Panel offers improvement proposals; Mehlville board to decide how to fund

Facilitating Team co-chair views support of tax-rate hike as ‘improbable’


The Facilitating Team for the Mehlville School District’s public engagement decided last week to offer recommendations to improve the district, but pass consideration of how to fund those improvements to the Board of Education.

“We asked the people what they wanted,” Facilitating Team member Desi Kirchhofer said during an April 21 meeting of the team. “We didn’t ask them what they think they can get.”

The Facilitating Team for COMPASS — Charting the Oakville-Mehlville Path to Advance Successful Schools — discussed the prospect of taking two ballot measures this November to Mehlville School District voters.

One measure would transfer 31 cents per $100 of assessed valuation from the district’s capital debt-service levy into the district’s operating fund. That transfer would avoid recent projections of the district sinking under a state-required 3-percent minimum operating-fund balance in 2010.

Additionally, the Facilitating Team previously proposed a separate ballot measure in November asking voters to approve an operating-fund tax-rate increase of 37 cents per $100 of assessed valuation as the first of four phases of a new master plan incorporating suggestions from the district’s community-engagement sessions.

The proposed 37-cent tax-rate increase would restore the district’s tax rate to its 2006 level as the district’s total tax rate per $100 of assessed valuation would jump to roughly $3.64 from $3.27. A 37-cent tax-rate increase for an owner of a $200,000 home would result in an additional investment of $140.60 per year or $11.71 per month.

As proposed, the 37-cent tax-rate increase would be the first of four phases of elections to fund the district’s master plan. The district also would ask voters in November elections in 2010, 2012 and 2014 to maintain the district’s operating levy by waiving the district’s estimated 8-cent tax-levy rollback in each of those years.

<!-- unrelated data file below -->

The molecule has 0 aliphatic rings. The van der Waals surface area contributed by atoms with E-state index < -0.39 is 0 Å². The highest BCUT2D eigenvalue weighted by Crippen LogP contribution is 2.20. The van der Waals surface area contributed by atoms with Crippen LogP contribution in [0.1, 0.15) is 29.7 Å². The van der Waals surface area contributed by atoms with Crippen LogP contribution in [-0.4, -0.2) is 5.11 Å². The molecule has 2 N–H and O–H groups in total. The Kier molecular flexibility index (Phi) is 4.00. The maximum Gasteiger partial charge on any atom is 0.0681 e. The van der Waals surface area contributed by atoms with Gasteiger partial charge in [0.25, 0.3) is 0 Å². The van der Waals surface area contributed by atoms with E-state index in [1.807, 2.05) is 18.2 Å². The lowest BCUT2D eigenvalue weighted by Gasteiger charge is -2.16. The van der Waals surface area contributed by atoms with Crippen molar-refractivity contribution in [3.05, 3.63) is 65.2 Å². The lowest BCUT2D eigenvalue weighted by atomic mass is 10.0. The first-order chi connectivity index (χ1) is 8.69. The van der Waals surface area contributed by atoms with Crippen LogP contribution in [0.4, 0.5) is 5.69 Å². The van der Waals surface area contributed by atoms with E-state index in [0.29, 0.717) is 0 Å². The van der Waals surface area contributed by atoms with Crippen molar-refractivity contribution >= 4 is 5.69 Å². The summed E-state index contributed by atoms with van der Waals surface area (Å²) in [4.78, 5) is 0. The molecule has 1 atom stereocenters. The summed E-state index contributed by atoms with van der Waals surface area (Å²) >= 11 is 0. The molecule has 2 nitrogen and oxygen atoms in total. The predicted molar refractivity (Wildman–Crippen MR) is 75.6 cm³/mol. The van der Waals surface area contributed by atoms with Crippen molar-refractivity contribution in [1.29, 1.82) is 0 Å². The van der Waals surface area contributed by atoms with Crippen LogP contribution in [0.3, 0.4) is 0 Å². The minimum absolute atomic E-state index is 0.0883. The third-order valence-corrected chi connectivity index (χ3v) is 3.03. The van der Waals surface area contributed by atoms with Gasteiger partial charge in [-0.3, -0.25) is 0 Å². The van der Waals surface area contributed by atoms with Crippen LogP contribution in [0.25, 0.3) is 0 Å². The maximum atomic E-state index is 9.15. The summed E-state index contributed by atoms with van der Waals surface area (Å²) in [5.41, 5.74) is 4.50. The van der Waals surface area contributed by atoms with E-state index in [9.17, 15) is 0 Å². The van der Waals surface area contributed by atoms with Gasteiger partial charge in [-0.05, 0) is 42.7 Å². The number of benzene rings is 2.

The school district has scheduled a final community-engagement session on June 2 to present the Facilitating Team’s final proposal and executive summary. That proposal then is slated to be presented June 24 to the Board of Education.

While that recommendation will include suggestions emphasized by participants at community-engagement sessions since April 2007, Facilitating Team co-chair Dan Fowler said that proposal will not include how to fund those improvements.

“We tweak the plan to the best of our ability and present it to the Board of Education,” Fowler said. “The Board of Education will decide how they’re actually going to implement it through the funding mechanism.”

Though he agrees that the school board ultimately is responsible for how to move forward with the Facilitating Team’s recommendations, Board of Education Vice President Micheal Ocello last week told the team that he would like to see a more “reasonable” proposal that considers the financial options.

“At the end of the day, the board is really going to make the decision,” Ocello said. “But I also don’t think that the charge was well, just go out and find what everybody wants and then come back with a big Christmas list … We need a reasonable recommendation to the board. Because if you just bring us something that says we need to spend all this money, we have no choice as a board but to say: ‘Guys, we don’t have it so it’s not going to happen.’ And then what’s been accomplished? I think that’s more disingenuous to the process. At the end of the day, it’s up to the board to say do we put two (issues) on the ballot or one on the ballot? But give us something to work with, folks. Don’t just say well, that’s the board’s problem …

“We didn’t need to do COMPASS to know we need all that. We need COMPASS to prioritize. Give us a recommendation that’s reasonable.”